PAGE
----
Back-to-School Spending Sticker Shock: How Families Can Survive the Priciest Supplies Yet
Back-to-school spending is projected to reach a record $41.5 billion for K-12 families this year, according to the National Retail Federation, up 13% from 2022. The average household is expected to spend over $890 preparing their children for school, topping last year's high of $864.
"Back-to-class shopping is one of the most important consumer shopping occasions of the year," said NRF President and CEO Matthew Shay in a recent press release. "Our research for 2023 shows American consumers are eager to jumpstart their back-to-school and college purchases early."
College students and their families also face new peaks in education costs, with spending potentially surging to $94 billion. That's around $20 billion more than 2022 levels.
Big Back-to-School Spending Increases in Key Categories
Much of the boost comes from technology, as online learning surged during the pandemic. Approximately 69% of K-12 shoppers say they'll buy electronics, up from just 54% in 2019, according to the NRF's annual survey.
Laptops, tablets, smartphones, headphones, and speakers are on the topmost school shopping lists. Total electronics spending could reach $15.2 billion, far above pre-pandemic seasons.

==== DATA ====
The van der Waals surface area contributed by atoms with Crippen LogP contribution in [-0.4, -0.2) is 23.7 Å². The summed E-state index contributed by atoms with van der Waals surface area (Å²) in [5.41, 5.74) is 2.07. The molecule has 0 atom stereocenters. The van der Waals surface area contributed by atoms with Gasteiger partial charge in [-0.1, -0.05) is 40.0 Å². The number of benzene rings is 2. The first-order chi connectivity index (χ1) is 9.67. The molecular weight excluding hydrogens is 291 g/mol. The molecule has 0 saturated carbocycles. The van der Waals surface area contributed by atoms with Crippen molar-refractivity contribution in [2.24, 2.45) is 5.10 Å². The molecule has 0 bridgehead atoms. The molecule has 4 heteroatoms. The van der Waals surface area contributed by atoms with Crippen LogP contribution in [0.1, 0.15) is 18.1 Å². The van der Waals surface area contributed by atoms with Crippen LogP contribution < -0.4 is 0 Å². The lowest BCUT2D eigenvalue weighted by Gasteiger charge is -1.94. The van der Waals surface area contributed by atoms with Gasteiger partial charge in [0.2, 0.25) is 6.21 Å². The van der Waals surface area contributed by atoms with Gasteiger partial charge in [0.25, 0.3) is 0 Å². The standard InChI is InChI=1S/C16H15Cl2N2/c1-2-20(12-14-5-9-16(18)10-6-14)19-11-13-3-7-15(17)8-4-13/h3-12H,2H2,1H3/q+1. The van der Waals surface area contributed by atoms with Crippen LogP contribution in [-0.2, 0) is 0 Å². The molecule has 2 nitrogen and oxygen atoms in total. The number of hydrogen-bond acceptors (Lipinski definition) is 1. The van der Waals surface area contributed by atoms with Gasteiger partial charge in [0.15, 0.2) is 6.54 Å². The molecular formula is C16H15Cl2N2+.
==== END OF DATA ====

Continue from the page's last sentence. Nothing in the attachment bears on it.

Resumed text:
Besides tech, clothing, backpacks, dorm furnishings, and supplies are growing as in-person activities resume.
What's Driving the Boost in Spending?
Inflation contributes to rising prices but is not the primary spending factor. Less than a third cited inflation per the NRF survey. Over 40% say they need more new items, like replacing older electronics.
"This increase in expected spending is primarily driven by more demand for electronics, as 69% of back-to-school shoppers expect to buy electronics or other computer-related accessories this year, up from 65% last year and the highest in the survey’s history," said NRF's Catherine Cullen.
Shoppers Hunt Deals and Value Amid High Prices
To save, shoppers turn to discounts, buy more store brands, research deals online, and use rewards programs. Waiting for sales, buying used, and reusing the previous year's supplies also helps.
Tax-free weekends provide savings in many states. For example, Illinois' tax holiday runs from August 5-14 this year on clothes, backpacks, supplies, and some tech.
Support Local Families in Need
While every family feels the strain of back-to-school costs, low-income households face impossible tradeoffs. Stocking supplies can mean cutting essentials like food or utilities.
Readers who can should support local back-to-school supply drives in Peoria, IL, such as Backpack Peoria's giveaway event hosted by Dream Center Peoria (DCP), where they provide over 2,000 backpacks and supplies. And The One Peoria event at Glen Oak School in Peoria, IL, also offers free physicals and bags for the first two hundred students.
Donating extra items or funds makes a real difference for kids in need this season.
This year will likely shatter spending records, but community support can ensure students have the tools to succeed. As your family shops appreciate the challenges so many households now face.